Thursday, July 24, 2014
Radical Constructivism and the Revolutionary Mind
A classmate I had in college once said of classicists who malign jazz that they have a “univocal notion of being,” whereas jazz lovers have “an analogical notion of being.” He was referring to the Aristotelian Thomistic refutation of the Platonists. He was arguing that being or reality was approached through analogy rather than direct intuition of eternal ideas. Reality is not fixed out-there apart of human intellectual operation. There is no perfect form of music or of anything. Reality appears only through human perception that uses images, models, and analogies—constructed forms. It distinguishes itself from a passive theory of knowing that assumes an independent reality in itself separate from human imagination and symbolic activity.
Recently a colleague accused my ethical theory of integrity as illogical and unrealistic because it was built on an understanding of existence as operating in the environment to fashion worlds, many diverse worlds. He thought I had gone bonkers. “if it quacks and looks like a duck, it is a duck,” said he. “An apple is an apple is an apple.” Yes, said I; but “apple” and “duck” have a long development in the Indo-European language tradition and take their meanings within a whole set of assembled relationships in the English speaking world. “Bonkers,” he responded.
In epistemology or the theory of knowing, I situate myself with those, like Ernst von Glasserfeld, who call themselves “radical constructivists.” I find John Dewey’s pragmatism, Merleau-Ponty’s existential phenomenology, and Thomas Kuhn and Karl Popper’s instrumentalism within the same vein. I argue that human knowing is a construction and reconstruction of the images, metaphors, or models we use to encounter the world and achieve reality. And I cite many a neuroscientist and evolutionary psychologist to prove it.
A fact (“factum’) is the construction of interacting minds. It is a model that fits our common experience, a formula that works to sum up and express the evidence of our perceptions, or a word that we use in common to standardize and pattern our sensations. It is “radical” construction because it follows on the deconstruction of previous patterns and habits of thinking. However, it does not destroy the past, but transforms it into the new mode and model of thought.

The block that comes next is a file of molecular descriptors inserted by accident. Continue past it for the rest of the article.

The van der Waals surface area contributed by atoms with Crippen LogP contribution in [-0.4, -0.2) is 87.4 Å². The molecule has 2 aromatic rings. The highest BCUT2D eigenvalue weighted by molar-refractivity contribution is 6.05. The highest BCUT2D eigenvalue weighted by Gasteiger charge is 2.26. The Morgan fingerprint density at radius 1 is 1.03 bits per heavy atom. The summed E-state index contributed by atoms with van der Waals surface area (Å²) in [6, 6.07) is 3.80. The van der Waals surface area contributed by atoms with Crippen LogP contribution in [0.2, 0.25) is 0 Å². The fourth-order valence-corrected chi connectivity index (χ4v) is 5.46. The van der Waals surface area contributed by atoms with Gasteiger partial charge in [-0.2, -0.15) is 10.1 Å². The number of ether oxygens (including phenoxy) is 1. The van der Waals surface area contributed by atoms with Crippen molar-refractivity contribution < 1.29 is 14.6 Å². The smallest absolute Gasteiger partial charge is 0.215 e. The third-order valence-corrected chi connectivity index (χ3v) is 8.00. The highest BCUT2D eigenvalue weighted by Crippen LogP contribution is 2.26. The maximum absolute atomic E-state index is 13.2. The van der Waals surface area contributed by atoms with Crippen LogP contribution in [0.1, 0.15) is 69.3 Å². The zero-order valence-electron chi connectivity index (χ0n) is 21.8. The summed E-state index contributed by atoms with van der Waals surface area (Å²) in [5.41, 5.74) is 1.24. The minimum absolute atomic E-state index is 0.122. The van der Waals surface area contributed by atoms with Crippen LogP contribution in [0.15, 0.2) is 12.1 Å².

I believe that this mind, the radical constructivist theory of knowing, separates the progressive revolutionary from the true believer of the absolute mind. The absolute mind falls into either idolatry where the word is venerated as unchanging truth that cannot be transformed into a more complex and inclusive model. Or iconoclasm where all past words and formulas are disdained and destroyed, wiped out in favor of some discontinuous ideal that has been revealed from outside.
The true progressive revolutionary mind is that of the early Marx and Mao, not the Marx interpreted by Engels, not the Mao of the Cultural Revolution. It is the mind of Socrates before Plato and Jesus before the Fathers of the Church. This mind accepts the founding documents, whether Bible, Koran, Book of Mormon, Upanishads, or Constitution, as living developing words, not dead and embalmed.
The difference between the two minds, realist and constructive, is significant. In the realist mind, one shifts responsibility to the divine or the demonic. In the mind of reconstruction, one accepts responsibility. As Von Glasserfeld says: “Indeed, one need not enter very far into constructivist thought to realize that it inevitably leads to the contention that man – and man alone – is responsible for his thinking, his knowledge and, therefore, also for what he does. Today, when behaviorists are still intent on pushing all responsibility into the environment, and sociobiologists are trying to place much of it into genes, a doctrine may well seem uncomfortable if it suggests that we have no one but ourselves to thank for the world in which we appear to be living. That is precisely what constructivism intends to say – but it says a good deal more. We build that world for the most part unawares, simply because we do not know how we do it. That ignorance is quite unnecessary. Radical constructivism maintains – not unlike Kant in his Critique – that the operations by means of which we assemble our experiential world can be explored, and that an awareness of this operating … can help us do it differently and, perhaps, better.“[i]